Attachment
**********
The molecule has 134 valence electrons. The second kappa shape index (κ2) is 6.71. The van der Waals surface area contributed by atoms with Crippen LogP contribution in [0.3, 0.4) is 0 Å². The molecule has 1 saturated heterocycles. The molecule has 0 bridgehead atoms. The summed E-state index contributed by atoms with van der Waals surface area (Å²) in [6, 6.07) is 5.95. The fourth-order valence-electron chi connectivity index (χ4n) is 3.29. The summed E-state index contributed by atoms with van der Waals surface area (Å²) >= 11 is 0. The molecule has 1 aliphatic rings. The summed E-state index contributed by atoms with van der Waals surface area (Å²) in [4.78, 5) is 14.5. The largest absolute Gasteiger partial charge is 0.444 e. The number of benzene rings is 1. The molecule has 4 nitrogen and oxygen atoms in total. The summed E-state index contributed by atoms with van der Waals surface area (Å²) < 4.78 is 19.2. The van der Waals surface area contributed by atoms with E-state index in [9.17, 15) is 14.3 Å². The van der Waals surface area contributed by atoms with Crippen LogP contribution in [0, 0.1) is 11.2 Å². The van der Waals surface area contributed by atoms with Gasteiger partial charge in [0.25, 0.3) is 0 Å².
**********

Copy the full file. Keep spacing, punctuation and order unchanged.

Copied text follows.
The molecule has 134 valence electrons. The second kappa shape index (κ2) is 6.71. The van der Waals surface area contributed by atoms with Crippen LogP contribution in [0.3, 0.4) is 0 Å². The molecule has 1 saturated heterocycles. The molecule has 0 bridgehead atoms. The summed E-state index contributed by atoms with van der Waals surface area (Å²) in [6, 6.07) is 5.95. The fourth-order valence-electron chi connectivity index (χ4n) is 3.29. The summed E-state index contributed by atoms with van der Waals surface area (Å²) >= 11 is 0. The molecule has 1 aliphatic rings. The summed E-state index contributed by atoms with van der Waals surface area (Å²) in [4.78, 5) is 14.5. The largest absolute Gasteiger partial charge is 0.444 e. The number of benzene rings is 1. The molecule has 4 nitrogen and oxygen atoms in total. The summed E-state index contributed by atoms with van der Waals surface area (Å²) < 4.78 is 19.2. The van der Waals surface area contributed by atoms with E-state index in [9.17, 15) is 14.3 Å². The van der Waals surface area contributed by atoms with Crippen LogP contribution in [0, 0.1) is 11.2 Å². The van der Waals surface area contributed by atoms with Gasteiger partial charge in [0.25, 0.3) is 0 Å².